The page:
The iso contained files greater than 4GB, which breaks fat32, which I'm sure many people are still using on flash drives. So I had to use an MS cmd-line tool to split the wim files manually and edit the install files. Why doesn't the installer just use smaller archive files?
Windows iso these days can just be unpacked to a NTFS thumb drive.
But you don't have to do all that. Use the Media Creation Tool:
Edit: Or even better, as degenerate comments below, use Rufus, which is what I use.
Some advanced tools, and I'd recommend looking at Ventoy over Rufus, use an intermediate loader to mitigate that. Others just let you assume the board supports NTFS boot.
Given the massive updates you immediately have to download, and the heavy push for only installing with an online account, there seems little reason to have anything beyond a minimal net installer on the USB stick.
Microsoft taught me to be this cynical about their motives over a few decades.
The one thing I absolutely hate, is the recovery partition at the end of the main C: drive. So that if you want to grow the C drive, you have to jump through some ridiculous hoops to move the recovery partition. Had they put it the other way around, it wouldn't have been 0 pain. Even with a healthy dose of cynicism, I really don't know what purpose this could serve.
My only problem is that BIOS updates delete the systemd-boot efistub, probably caused by the vendor only having exceptions for the Windows bootloader and GRUB.
Installed W10, after Fedora - Windows does a scanning and repairing drive and destroys a 1.5TB 60k hours drive with a full truecrypt disc encryption unrecoverable with the backed up TC headers. Annoying but not the end of the world. I've had issues with Windows installs in the past not knowing the file system on a drive and just using it. A reason which made me paranoid and I will always unplug drives I don't want used during a Windows install.
It's configurable through MDT.
Doesn’t really justify putting it at the end on fresh installs, but I guess they put ease of future automated repartitioning first
I managed to figure it out by digging through documentation but the installation experience was extremely rough compared to every Windows version I can remember.
This is the situation with the upcoming 13-inch AMD Framework, by the way: apparently the official Windows 11 installation image doesn’t include drivers for the AMD/Mediatek RZ616 Wi-Fi card (2021), so they’re going to have to tell people to use Rufus to inject one. Fedora reportedly works out of the box.
Every OS, no matter if Windows, Linux or BSD, needs to bring a crapload of drivers and binary firmware blobs with it, just to make sure networking works.
Whenever you wonder "why dont we have a standard interface for X" the answer is, inevitably, Microsoft. They frequently refuse to provide builtin drivers for standard interfaces and, whenever they do, usually as second class citizens, _even_ when it is their own standard (e.g. MTP).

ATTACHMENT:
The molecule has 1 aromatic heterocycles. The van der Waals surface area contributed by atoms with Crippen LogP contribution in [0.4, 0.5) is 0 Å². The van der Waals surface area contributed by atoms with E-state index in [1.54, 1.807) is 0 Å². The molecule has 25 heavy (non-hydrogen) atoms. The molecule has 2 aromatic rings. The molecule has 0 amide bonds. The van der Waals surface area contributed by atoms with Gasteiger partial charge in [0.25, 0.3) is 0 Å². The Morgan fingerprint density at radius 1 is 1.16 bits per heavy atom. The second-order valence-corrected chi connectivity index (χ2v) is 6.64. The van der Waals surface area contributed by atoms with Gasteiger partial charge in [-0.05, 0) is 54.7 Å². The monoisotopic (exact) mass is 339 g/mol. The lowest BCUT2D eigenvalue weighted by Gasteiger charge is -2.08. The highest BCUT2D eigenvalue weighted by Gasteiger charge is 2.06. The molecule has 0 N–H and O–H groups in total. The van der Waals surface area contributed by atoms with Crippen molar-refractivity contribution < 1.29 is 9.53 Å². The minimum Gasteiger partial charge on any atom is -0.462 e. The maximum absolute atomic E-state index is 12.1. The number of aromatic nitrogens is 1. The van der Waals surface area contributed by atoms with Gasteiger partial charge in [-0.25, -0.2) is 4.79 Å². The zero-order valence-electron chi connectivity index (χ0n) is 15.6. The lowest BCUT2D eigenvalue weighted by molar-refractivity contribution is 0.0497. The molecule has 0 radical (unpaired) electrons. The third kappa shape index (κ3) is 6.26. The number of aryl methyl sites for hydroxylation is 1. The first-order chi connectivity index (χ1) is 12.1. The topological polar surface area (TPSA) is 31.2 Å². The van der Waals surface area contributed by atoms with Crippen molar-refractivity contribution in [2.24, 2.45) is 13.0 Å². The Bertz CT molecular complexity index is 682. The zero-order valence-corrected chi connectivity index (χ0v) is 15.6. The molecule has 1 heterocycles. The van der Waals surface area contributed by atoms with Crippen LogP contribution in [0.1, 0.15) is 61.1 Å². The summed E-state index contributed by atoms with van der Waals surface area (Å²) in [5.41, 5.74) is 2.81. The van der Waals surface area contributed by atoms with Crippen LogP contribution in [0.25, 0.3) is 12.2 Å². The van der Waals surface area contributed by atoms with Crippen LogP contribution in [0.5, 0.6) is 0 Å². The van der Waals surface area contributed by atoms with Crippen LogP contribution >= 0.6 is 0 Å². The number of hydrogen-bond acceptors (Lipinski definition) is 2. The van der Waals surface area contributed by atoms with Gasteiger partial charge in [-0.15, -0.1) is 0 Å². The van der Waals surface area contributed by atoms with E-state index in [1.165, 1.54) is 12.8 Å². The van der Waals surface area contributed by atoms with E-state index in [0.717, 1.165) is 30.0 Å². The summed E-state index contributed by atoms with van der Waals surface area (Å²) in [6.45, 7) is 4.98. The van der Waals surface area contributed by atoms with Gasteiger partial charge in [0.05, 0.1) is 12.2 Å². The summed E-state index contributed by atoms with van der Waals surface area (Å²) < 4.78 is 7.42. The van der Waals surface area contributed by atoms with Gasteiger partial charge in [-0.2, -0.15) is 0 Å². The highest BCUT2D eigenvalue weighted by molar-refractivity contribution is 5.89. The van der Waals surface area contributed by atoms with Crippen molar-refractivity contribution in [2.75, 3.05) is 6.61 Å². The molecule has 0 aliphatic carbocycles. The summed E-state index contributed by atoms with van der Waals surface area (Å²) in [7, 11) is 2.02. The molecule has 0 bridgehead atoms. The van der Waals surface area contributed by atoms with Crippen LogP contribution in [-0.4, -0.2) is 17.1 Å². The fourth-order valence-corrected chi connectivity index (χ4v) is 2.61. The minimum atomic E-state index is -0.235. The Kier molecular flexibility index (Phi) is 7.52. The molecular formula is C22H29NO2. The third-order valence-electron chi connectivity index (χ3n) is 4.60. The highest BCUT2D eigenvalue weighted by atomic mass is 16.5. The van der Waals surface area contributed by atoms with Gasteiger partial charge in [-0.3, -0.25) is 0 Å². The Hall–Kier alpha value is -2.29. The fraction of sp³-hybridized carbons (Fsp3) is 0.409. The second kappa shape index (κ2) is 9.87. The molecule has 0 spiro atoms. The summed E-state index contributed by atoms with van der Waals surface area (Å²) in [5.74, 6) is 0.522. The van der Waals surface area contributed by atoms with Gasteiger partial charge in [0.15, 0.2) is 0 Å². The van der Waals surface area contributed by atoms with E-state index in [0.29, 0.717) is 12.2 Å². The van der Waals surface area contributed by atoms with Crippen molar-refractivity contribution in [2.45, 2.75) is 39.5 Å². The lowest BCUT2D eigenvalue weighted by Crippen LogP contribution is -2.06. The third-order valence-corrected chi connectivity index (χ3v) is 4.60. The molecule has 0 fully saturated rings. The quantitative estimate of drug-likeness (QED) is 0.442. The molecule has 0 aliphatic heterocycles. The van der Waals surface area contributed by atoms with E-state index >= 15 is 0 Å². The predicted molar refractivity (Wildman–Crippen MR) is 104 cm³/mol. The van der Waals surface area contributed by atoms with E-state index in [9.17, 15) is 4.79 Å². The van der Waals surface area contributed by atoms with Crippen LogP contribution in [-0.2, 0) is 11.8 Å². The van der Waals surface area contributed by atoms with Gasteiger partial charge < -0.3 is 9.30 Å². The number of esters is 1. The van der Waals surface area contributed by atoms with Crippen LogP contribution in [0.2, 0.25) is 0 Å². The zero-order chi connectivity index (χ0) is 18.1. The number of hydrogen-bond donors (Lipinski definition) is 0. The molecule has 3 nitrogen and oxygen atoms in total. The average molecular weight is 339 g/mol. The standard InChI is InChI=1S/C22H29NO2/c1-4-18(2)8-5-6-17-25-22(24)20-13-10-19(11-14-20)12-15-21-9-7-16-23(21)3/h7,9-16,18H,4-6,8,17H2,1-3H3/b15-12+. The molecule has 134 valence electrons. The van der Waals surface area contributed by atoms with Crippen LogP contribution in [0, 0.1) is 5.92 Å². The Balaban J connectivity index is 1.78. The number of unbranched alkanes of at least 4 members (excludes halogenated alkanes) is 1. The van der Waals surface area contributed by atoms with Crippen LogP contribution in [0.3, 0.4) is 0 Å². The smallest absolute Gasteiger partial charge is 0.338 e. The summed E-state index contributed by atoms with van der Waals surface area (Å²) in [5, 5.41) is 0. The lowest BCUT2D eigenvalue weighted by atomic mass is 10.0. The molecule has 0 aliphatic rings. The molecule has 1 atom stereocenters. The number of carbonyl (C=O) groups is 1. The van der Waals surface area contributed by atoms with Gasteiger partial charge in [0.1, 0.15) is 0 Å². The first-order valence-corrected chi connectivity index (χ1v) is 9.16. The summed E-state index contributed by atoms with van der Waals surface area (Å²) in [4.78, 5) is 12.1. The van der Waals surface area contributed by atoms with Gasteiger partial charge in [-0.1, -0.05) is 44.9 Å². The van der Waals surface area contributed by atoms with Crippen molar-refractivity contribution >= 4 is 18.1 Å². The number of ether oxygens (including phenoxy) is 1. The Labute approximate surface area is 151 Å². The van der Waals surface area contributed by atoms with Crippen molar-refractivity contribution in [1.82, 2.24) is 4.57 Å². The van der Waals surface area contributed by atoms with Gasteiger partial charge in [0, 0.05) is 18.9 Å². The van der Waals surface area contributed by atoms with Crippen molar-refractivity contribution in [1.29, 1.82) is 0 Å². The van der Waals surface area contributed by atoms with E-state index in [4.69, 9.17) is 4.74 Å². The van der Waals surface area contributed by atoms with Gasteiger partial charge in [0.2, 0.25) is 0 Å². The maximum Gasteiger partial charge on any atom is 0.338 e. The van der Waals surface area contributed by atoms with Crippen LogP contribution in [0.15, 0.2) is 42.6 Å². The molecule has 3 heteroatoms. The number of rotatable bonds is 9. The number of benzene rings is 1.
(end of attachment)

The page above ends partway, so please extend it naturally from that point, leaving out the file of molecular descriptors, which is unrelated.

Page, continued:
You cannot even imagine how much the extremely poor support has completely shaped todays smartphone OSes (e.g. the duality in android between media storage and user storage coming from being forced to fallback on Mass Storage) and why everyone used to complain how difficult it is to transfer files from an Android to a PC using a cable.
At least Windows comes with MTP support OOTB. macOS to this day doesn't.
Every organisation, commercial or otherwise, has finite resources. And the vast majority of their users would probably prefer they spend those limited resources on fixing things with a higher impact on them.
For USB, Microsoft provides media creation tool, which will format the usb to FAT32, and then copy the files there. As said elsewhere in this thread, it will use esd instead of wim container, which has better compression, so it will fit.
The install USB can be neither NTFS nor exFAT, because neither of these filesystems are recognized by UEFI (as mandatory filesystem, by UEFI spec; yes, some implementations can recognize NTFS, but as a system vendor, you cannot rely on that). So if you want to boot it on a all systems, FAT32 is it.
Yes, you can get Intel NUC and yes, it does support NTFS in UEFI. It is also compliant with UEFI (i.e. "can"). But is is completely useless, if you are shipping media, that should be bootable by 100% of UEFI-using machines. It is usefull, only when you are targeting such machines specifically.
You can ship your own filesystems, volume managers, device drivers... but they should be signed with a key trusted by Secure Boot, if you want them to be useful at all. Most users are not going to disable SB for your snowflake of efi binary; especially if it is OS installer.
As a result, nobody (nobody in Spolsky's sense) really bothers. When you are shipping bootable media, fat is good enough. It will boot your binary, do stuff it is supposed to do, and everybody goes on with their lives.
We have very different experiences, I must say. Mine is that Linux installers that do support Secure Boot are having to go out of their way to point that out to users because people are just disabling secure boot as step 0 by default.
He literally addresses that. Saying that the one thing the Spec does is require that, at the very least, you can boot from FAT32.
When he says the spec doesn't require FAT32, he means nothing in the spec says your device itself should be FAT32 and that it's fully conformant to use a UEFI:NTFS driver to load from a USB stick.
Heck, NTFS is more commonly supported on UEFI implementstions than exFAT is, even when there is no free (as in gratis) implementation of the former, but there are several for the latter.
The issue is with filesystems recognized by UEFI firmwares. The only mandatory filesystem is FAT32. Some implementations (e.g. Intel systems) can read NTFS, but unless you are targeting such a system specifically, you get to use FAT32, period.
And here comes the issue with the Microsoft's ISO files: the install.wim file is larger than 4 GB. It is possible to split it into multiple wim files, or recompress into esd archive (which is what the Microsoft's tool does), thus fitting into FAT32 limit.
- you want to boot in legacy mode (and your machine supports CSM)
- your UEFI firmware supports NTFS (only mandatory filesystem is FAT32).
Otherwise, if you want generic, UEFI boot media, you would have to find out how to boot from FAT32 partition and once your system runs, how to run installer from another partition.
They're probably expecting exFAT instead?
Other other option: https://rufus.ie/en/
To ease the self installation quite a few nice innovations were made. One is a easy and beautiful install process. Also remember the LiveCD and not sure if related but the UnionFS was also a smart idea to support LiveCD deployments.
* I couldn't install windows 11 because it was "missing drivers" (this took me back to 95) * Tried installing Windows 10 instead thinking to eventually upgrade to 11 * Got stuck in an update loop where it tried to install update named like 2H02 ~20 times (I wasn't paying attention to what it was actually updating and just kinda kept trying to update it until it was finished) * Tried to troubleshoot the issue, tried a few things * Gave up, installed ubuntu, checked how well the game works on Steam and it ran OK